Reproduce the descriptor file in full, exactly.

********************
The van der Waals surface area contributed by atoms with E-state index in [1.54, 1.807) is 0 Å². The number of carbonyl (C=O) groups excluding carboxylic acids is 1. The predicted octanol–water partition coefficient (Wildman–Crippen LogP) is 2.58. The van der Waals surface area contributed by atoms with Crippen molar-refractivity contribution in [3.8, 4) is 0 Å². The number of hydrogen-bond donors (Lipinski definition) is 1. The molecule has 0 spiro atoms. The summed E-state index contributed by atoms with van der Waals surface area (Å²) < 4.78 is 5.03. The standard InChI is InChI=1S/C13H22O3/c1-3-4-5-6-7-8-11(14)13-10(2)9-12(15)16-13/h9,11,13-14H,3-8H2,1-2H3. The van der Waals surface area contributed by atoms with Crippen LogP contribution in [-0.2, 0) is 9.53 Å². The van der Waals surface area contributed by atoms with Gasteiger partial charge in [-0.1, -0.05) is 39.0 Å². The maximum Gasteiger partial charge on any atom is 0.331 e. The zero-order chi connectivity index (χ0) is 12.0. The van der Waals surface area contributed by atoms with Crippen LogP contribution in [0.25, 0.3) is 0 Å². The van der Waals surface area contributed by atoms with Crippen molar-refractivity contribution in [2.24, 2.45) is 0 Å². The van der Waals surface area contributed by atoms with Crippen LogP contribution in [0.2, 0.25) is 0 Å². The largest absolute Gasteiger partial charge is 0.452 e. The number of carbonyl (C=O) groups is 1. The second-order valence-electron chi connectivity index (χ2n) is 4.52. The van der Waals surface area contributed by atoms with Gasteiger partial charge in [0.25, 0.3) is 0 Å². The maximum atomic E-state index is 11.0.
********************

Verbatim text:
The van der Waals surface area contributed by atoms with E-state index in [1.54, 1.807) is 0 Å². The number of carbonyl (C=O) groups excluding carboxylic acids is 1. The predicted octanol–water partition coefficient (Wildman–Crippen LogP) is 2.58. The van der Waals surface area contributed by atoms with Crippen molar-refractivity contribution in [3.8, 4) is 0 Å². The number of hydrogen-bond donors (Lipinski definition) is 1. The molecule has 0 spiro atoms. The summed E-state index contributed by atoms with van der Waals surface area (Å²) < 4.78 is 5.03. The standard InChI is InChI=1S/C13H22O3/c1-3-4-5-6-7-8-11(14)13-10(2)9-12(15)16-13/h9,11,13-14H,3-8H2,1-2H3. The van der Waals surface area contributed by atoms with Crippen LogP contribution in [-0.2, 0) is 9.53 Å². The van der Waals surface area contributed by atoms with Gasteiger partial charge in [-0.1, -0.05) is 39.0 Å². The maximum Gasteiger partial charge on any atom is 0.331 e. The zero-order chi connectivity index (χ0) is 12.0. The van der Waals surface area contributed by atoms with Crippen LogP contribution in [0.25, 0.3) is 0 Å². The van der Waals surface area contributed by atoms with Crippen molar-refractivity contribution in [2.24, 2.45) is 0 Å². The van der Waals surface area contributed by atoms with Crippen LogP contribution in [0.2, 0.25) is 0 Å². The largest absolute Gasteiger partial charge is 0.452 e. The number of carbonyl (C=O) groups is 1. The second-order valence-electron chi connectivity index (χ2n) is 4.52. The van der Waals surface area contributed by atoms with Gasteiger partial charge in [0.25, 0.3) is 0 Å². The maximum atomic E-state index is 11.0.